This points to one of the biggest problems with the GI — that a low reading doesn’t always mean a healthier food choice. To ensure GI foods work in your favour, you need to apply common sense and take into account the big picture of the foods’ total nutritional value such as kilojoules, salt content and food group rather than relying on the GI rating alone. Otherwise, you could be misled to think a diet high in red meat and fats is OK because it relies on low-GI foods, when in fact the oils could be increasing your kilojoule intake and the red meat could be bumping up your risk of bowel cancer.

Remember, too, that many food manufacturers are jumping on the GI bandwagon but often adding unhealthy ingredients such as damaging trans-fats and high-fructose sweeteners such as corn syrup to lower GI. These ingredients may overload your liver, increasing the risk that these unhealthy oils and sugars will be converted to fat. Artificial sweeteners are also used to lower the GI of processed foods. There is still much debate over the safety of these sweeteners, including sucralose, saccharin and aspartame. More natural low-GI sweeteners such as xylitol seem to be better options.

So where does that leave you? Using the GI/GL system to guide your diet is certainly a healthy habit that can help you maintain your weight and ward off disease in the future, but only if good health sense is applied to your low-GI food choices. Remember that your body is a complex machine with an intricate number of metabolic processes and processing carbohydrates is only one of them.

Though GI is one aspect of healthy eating, other considerations including fibre, vitamin intake and your individual biochemical makeup should always be taken into account.

Lowering the GI of food

The way a food is prepared, how much it is processed or refined and how it is formed in nature can lower or raise its glycaemic index through the following mechanisms:

  • Acidity: Slows starch processing and stomach emptying. That’s why foods like sourdough bread are low GI. However, you can lower the GI of a meal further by adding vinaigrette to a salad, some lemon juice to a chicken stew, a little balsamic to a marinade or drinking a dash of apple cider vinegar in some water after your food.
  • Fat: Fat slows stomach emptying, so the more fat a meal contains, the lower its GI. That doesn’t mean shortbread biscuits, deepfried pretzels or oiled and salted cashews suddenly become healthy choices. Ensure that the oils you cook with are always healthy (and cold-pressed), such as virgin olive, canola, flaxseed, sesame, almond, macadamia and sunflower oils. When buying processed foods check that they don’t contain unhealthy oils such as palm or palm kernel, coconut, cottonseed or hydrogenated oils, which damage your heart and can raise your levels of LDL (bad) cholesterol.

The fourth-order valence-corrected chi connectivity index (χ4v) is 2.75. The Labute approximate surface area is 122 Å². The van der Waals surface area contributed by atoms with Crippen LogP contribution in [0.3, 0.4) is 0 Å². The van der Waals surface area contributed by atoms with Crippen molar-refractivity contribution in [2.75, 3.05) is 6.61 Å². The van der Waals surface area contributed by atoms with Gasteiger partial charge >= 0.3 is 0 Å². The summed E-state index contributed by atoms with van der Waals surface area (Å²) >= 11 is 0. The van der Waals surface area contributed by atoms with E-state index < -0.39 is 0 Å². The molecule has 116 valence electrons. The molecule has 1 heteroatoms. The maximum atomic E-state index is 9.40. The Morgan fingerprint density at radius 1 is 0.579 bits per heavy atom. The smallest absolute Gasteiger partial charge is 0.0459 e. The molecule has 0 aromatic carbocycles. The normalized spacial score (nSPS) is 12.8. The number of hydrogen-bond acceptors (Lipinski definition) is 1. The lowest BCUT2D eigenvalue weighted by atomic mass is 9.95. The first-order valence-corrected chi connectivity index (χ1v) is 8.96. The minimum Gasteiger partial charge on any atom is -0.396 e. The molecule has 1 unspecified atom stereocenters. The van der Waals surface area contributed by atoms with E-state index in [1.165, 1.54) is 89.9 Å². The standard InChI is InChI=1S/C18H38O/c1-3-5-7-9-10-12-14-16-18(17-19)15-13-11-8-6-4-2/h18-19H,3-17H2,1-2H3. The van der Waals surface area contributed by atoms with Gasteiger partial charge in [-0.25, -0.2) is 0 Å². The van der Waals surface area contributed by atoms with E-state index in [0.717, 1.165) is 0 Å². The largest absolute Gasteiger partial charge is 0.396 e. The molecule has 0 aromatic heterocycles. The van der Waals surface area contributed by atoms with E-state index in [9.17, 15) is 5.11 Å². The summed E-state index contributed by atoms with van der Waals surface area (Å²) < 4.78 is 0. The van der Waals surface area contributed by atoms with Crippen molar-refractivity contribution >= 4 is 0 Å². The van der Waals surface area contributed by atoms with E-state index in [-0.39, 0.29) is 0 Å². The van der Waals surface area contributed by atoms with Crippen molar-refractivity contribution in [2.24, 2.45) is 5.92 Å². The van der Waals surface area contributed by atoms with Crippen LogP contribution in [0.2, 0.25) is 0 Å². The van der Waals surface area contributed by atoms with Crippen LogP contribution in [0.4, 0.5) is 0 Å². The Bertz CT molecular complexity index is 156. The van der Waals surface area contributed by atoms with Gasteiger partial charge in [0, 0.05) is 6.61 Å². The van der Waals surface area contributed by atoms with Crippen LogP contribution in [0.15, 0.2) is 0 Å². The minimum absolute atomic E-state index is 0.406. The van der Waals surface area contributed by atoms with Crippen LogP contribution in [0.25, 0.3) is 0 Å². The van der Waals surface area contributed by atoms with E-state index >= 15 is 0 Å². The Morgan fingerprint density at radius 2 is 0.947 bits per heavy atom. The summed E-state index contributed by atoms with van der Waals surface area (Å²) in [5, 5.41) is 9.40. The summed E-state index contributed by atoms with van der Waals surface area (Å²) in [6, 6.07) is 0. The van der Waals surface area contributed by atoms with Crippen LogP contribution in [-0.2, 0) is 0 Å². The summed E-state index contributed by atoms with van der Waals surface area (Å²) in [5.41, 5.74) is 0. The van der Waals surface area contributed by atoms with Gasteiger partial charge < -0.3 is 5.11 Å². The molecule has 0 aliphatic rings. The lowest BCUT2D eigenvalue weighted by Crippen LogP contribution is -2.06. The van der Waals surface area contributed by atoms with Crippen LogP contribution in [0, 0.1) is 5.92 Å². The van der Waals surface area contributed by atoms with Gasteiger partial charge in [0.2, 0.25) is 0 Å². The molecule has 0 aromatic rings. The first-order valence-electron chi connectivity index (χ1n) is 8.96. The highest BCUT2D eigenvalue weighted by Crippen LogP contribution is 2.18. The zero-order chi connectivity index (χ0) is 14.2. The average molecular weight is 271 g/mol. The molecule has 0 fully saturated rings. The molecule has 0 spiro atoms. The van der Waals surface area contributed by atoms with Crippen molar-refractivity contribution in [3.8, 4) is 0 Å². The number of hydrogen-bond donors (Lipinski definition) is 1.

• Particle size: Stone-ground flours have lower GI than refined white flours (the smaller a particle, the faster it is digested). For this reason, some finely milled wholemeal or rye flours may have a medium to high GI because they are rapidly digested.
  • Cooking: The longer you cook a food, the higher its glycaemic index. Keep some crunch in your veg and you’ll help keep GI levels lower, and add fruits like banana to your porridge or rice in the bowl, not the saucepan.
  • Fibre: Foods that are high in soluble fibres, such as rolled oats, apples and chickpeas, boast a lower GI rating and keep your digestive system happy and functioning well.

Know your numbers

When choosing foods for their GI value, remember:

  • High GI = 70–100
  • Medium GI = 56–69
  • Low GI = 55 or less

GI food swaps

Reducing your intake of foods with a high glycaemic index, is easy by simply changing the first list below for the second:

High GI

  • Sugar
  • Cornflakes
  • Short-grain white rice
  • Fine-milled wholemeal/rye bread
  • Rice cakes
  • Watermelon
  • Potato (Desiree/red etc)
  • Parsnip

Low GI

  • Honey or maple syrup
  • Porridge (not the fast-cook variety)
  • Basmati or long-grain white rice

  • Wholemeal sourdough/stoneground rye
  • Buckwheat crispbread
  • Strawberries
  • New potato
  • Sweet potato

Rowena York is a naturopath, herbalist and nutritionist.

For more information go to the University of Sydney Glycemic Index website at www.glycemicindex.com

The WellBeing Team

The WellBeing Team